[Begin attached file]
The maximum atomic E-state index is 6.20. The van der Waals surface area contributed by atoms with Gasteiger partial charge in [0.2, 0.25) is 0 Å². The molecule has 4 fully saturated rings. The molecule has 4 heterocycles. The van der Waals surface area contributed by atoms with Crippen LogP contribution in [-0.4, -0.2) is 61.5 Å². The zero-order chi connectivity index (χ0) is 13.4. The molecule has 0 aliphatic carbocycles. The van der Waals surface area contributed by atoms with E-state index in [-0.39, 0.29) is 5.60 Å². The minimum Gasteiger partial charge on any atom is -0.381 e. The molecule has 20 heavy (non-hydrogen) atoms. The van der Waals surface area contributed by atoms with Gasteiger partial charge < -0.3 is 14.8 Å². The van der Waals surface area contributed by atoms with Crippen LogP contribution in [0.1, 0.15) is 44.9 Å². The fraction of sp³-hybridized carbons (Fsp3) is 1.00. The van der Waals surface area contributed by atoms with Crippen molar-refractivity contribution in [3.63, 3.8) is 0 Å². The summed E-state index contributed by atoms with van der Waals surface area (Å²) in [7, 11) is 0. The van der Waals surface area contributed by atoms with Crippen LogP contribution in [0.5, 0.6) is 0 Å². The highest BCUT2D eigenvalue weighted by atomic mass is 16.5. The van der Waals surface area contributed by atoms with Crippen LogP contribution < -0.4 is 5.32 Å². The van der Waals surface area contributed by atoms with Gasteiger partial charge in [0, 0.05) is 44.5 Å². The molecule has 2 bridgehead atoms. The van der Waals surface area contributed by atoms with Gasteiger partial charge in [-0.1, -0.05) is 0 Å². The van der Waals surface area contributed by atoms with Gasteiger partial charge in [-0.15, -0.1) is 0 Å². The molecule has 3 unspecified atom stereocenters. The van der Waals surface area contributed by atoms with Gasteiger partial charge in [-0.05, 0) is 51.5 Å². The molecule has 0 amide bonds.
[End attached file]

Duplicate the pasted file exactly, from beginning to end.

The maximum atomic E-state index is 6.20. The van der Waals surface area contributed by atoms with Gasteiger partial charge in [0.2, 0.25) is 0 Å². The molecule has 4 fully saturated rings. The molecule has 4 heterocycles. The van der Waals surface area contributed by atoms with Crippen LogP contribution in [-0.4, -0.2) is 61.5 Å². The zero-order chi connectivity index (χ0) is 13.4. The molecule has 0 aliphatic carbocycles. The van der Waals surface area contributed by atoms with E-state index in [-0.39, 0.29) is 5.60 Å². The minimum Gasteiger partial charge on any atom is -0.381 e. The molecule has 20 heavy (non-hydrogen) atoms. The van der Waals surface area contributed by atoms with Gasteiger partial charge < -0.3 is 14.8 Å². The van der Waals surface area contributed by atoms with Crippen LogP contribution in [0.1, 0.15) is 44.9 Å². The fraction of sp³-hybridized carbons (Fsp3) is 1.00. The van der Waals surface area contributed by atoms with Crippen molar-refractivity contribution in [3.63, 3.8) is 0 Å². The summed E-state index contributed by atoms with van der Waals surface area (Å²) in [7, 11) is 0. The van der Waals surface area contributed by atoms with Crippen LogP contribution in [0.5, 0.6) is 0 Å². The highest BCUT2D eigenvalue weighted by atomic mass is 16.5. The van der Waals surface area contributed by atoms with Crippen LogP contribution < -0.4 is 5.32 Å². The van der Waals surface area contributed by atoms with Gasteiger partial charge in [0, 0.05) is 44.5 Å². The molecule has 2 bridgehead atoms. The van der Waals surface area contributed by atoms with Gasteiger partial charge in [-0.1, -0.05) is 0 Å². The van der Waals surface area contributed by atoms with Gasteiger partial charge in [-0.15, -0.1) is 0 Å². The molecule has 3 unspecified atom stereocenters. The van der Waals surface area contributed by atoms with Gasteiger partial charge in [-0.05, 0) is 51.5 Å². The molecule has 0 amide bonds.